Attorneys for the state told the Arizona Supreme Court that voters cannot tell the Legislature what to do, at least when it comes to money.
In a somewhat unusual argument, Assistant Attorney General Kevin Ray filed legal papers Tuesday saying it is long settled law that members of one state legislature cannot tell members of future legislatures they have to spend money on certain priorities. And Ray said the 2000 voter initiative requiring the state to provide free care for everyone below the federal poverty level — currently about $18,500 a year for a family of three — is just another form of legislation, albeit by voters.
That ballot measure said the expanded program was to be paid for from tobacco tax revenues and Arizona’s share of a nationwide settlement with tobacco companies. But it also said that when those funds run short, the legislature is supposed to supplement it with other available sources.
But Ray said the people, acting as legislators through the initiative, have no more right to mandate that current lawmakers make those dollars available than would legislators who were in office in 2000.
The question of what voters can and cannot do is central to the question of whether Gov. Jan Brewer can proceed with her plans to scale back the Arizona Health Care Cost Containment System.
Lawmakers, seeking to save money for the new fiscal year that begins July 1, directed Brewer to find more than $500 million in savings.
She responded by telling AHCCCS, the state’s Medicaid program, to stop enrolling childless adults beginning July 1. Medicaid does not require these individuals be covered.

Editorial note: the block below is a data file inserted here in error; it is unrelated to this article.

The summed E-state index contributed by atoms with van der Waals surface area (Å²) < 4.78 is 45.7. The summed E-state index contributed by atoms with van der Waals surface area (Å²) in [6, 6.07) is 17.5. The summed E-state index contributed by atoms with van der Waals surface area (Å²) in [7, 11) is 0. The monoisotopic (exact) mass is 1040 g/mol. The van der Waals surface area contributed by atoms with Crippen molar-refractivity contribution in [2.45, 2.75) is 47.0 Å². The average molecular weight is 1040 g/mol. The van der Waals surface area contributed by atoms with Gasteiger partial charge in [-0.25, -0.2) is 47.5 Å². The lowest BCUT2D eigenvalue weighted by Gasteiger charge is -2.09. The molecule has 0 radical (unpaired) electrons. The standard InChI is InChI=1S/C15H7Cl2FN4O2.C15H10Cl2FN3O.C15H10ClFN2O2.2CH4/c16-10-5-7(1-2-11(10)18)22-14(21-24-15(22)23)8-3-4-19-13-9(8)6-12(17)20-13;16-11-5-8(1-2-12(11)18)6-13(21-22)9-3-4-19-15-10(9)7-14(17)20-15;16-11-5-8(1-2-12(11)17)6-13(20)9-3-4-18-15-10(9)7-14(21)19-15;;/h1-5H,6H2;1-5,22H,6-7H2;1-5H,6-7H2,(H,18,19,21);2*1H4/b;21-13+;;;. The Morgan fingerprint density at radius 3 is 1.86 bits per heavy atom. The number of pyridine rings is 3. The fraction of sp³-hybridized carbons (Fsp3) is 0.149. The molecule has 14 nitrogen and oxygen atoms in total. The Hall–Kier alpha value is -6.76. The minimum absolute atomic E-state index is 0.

Parents with incomes above 75 percent of the federal poverty level also would be denied coverage, though their children would not.
Anyone already on AHCCCS would not be affected. But about 150,000 people who are currently eligible will be turned away by the end of June 2012.
Attorneys for public interest law firms filed suit, contending lawmakers cannot ignore the mandates in the 2000 initiative.
The state is not fighting the requirement to use tobacco proceeds to fund AHCCCS. But Ray said voters, even acting as legislators in approving a law at the ballot, cannot force lawmakers in subsequent years to provide cash beyond that.
More than legal principles are at issue.
“If the court grants a preliminary injunction, the state will suffer irreparable harm,” Ray wrote. He said ordering the state to continue to enroll anyone who is below the federal poverty level would amount to directing the head of the Arizona Health Care Cost Containment System to spend money the Legislature did not give the agency.
That, in turn, will bust open the budget that lawmakers adopted for the fiscal year set to take effect July 1, the same day that AHCCCS is changing its eligibility standards.
“If the court grants the injunction, the legislature and the governor will need to assume that the anticipated $282,408,600 that would have been saved from the 2011-2012 budget was not saved and will have to find a way to address that additional shortfall in the budget,” Ray said. “The deficit will require balancing, which will undoubtedly require the reduction of agency operating budgets and potential cuts to vital state services, impacting an untold number of citizens.”
The challengers, recognizing that they cannot litigate that issue between now and July 1, last week asked the Supreme Court to at least delay any change in enrollment through the end of September. That would give them a chance to make their case to the high court while ensuring that no one who otherwise would be eligible will be denied care.
But Ray said any delay will harm the budget.
Brewer, in a prepared statement, said current lawmakers should not be constrained.
“At its heart, this legal battle is about fundamental constitutional principles and ensuring that elected officials maintain their authority to make difficult financial decisions for the state of Arizona,” the governor said.